When nature and the human body are abandoned, a new, Gnostic theory of heath becomes necessary, since “natural health” is precisely what is to be abandoned. This new notion of health would consist precisely in an organism’s ability to sustain an abandonment or overcoming of the body. But the body does not naturally sustain such a state of “health”; in fact, the word we use to describe this state is “sickness.” Drugs appear in Romanticism as one of the more obvious ways of producing, or sustaining, this unnatural state of health—a revolt against the limits of the animal body.
    • Marcus Boon, The Road of Excess: A History of Writers on Drugs (2002), pp. 30-31
  • Novalis has been, and remains, one of the most vital influences in German literature; the modern mystics: Maeterlinck, Herman Hesse and Rilke (often considered the greatest poet of the twentieth century) admit a great debt to him. ... Novalis expresses himself in a unique, personal style, almost as if he has discovered language by himself. ... Novalis himself wrote that he felt it necessary to develop a symbolic philosophical language for the purpose of protecting his deepest insights from those incapable of respecting them. In this he has not been alone — if we look at the words of the Sufis we often find mystical concepts veiled in poetic terms. ... The principle mode of concealment is the use of imagery. Images are used to veil meaning, but for those who share Novalis’ love of symbolic imagery and subtle metaphor his language is a veil that enhances, rather than conceals, the beauty of his art. This use of concrete, palpable images overcame, to some extent, what he described as the “poverty of words”; and avoided the use of philosophical terms to express abstract concepts. In some instances spiritual qualities are personified as characters, human or divine, as they are in Hindu mythology... Novalis is known as the originator of the central symbol of the German Romanticism, The Blue Flower; he shared in the movement’s deification of Nature, the demand for the Absolute, the idea of spiritual rebirth. ... Novalis, like other poets of the period, wanted to return to the sense of the Sacred found in the humbler Medieval tradition with its great mystics such as Hildegard von Bingen and Meister Eckhart.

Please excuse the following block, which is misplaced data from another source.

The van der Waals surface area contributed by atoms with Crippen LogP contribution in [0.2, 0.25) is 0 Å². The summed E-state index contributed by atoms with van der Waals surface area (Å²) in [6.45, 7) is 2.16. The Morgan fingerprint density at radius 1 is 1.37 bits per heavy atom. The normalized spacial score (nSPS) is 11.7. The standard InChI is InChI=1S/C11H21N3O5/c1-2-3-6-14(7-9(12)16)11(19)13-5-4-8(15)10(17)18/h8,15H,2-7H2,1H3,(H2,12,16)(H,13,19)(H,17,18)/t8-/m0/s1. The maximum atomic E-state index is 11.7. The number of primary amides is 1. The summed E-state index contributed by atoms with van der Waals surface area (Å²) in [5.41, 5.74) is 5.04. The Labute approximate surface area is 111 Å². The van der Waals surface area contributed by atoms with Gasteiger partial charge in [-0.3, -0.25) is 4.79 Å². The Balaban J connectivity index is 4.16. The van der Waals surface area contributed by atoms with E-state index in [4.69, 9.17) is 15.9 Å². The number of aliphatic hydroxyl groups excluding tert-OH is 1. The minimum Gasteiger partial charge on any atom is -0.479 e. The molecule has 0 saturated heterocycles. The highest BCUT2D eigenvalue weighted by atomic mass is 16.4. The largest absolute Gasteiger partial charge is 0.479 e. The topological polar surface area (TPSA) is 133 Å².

• Novalis is a figure of such importance in German Literature, that no student of it can pass him by without attention.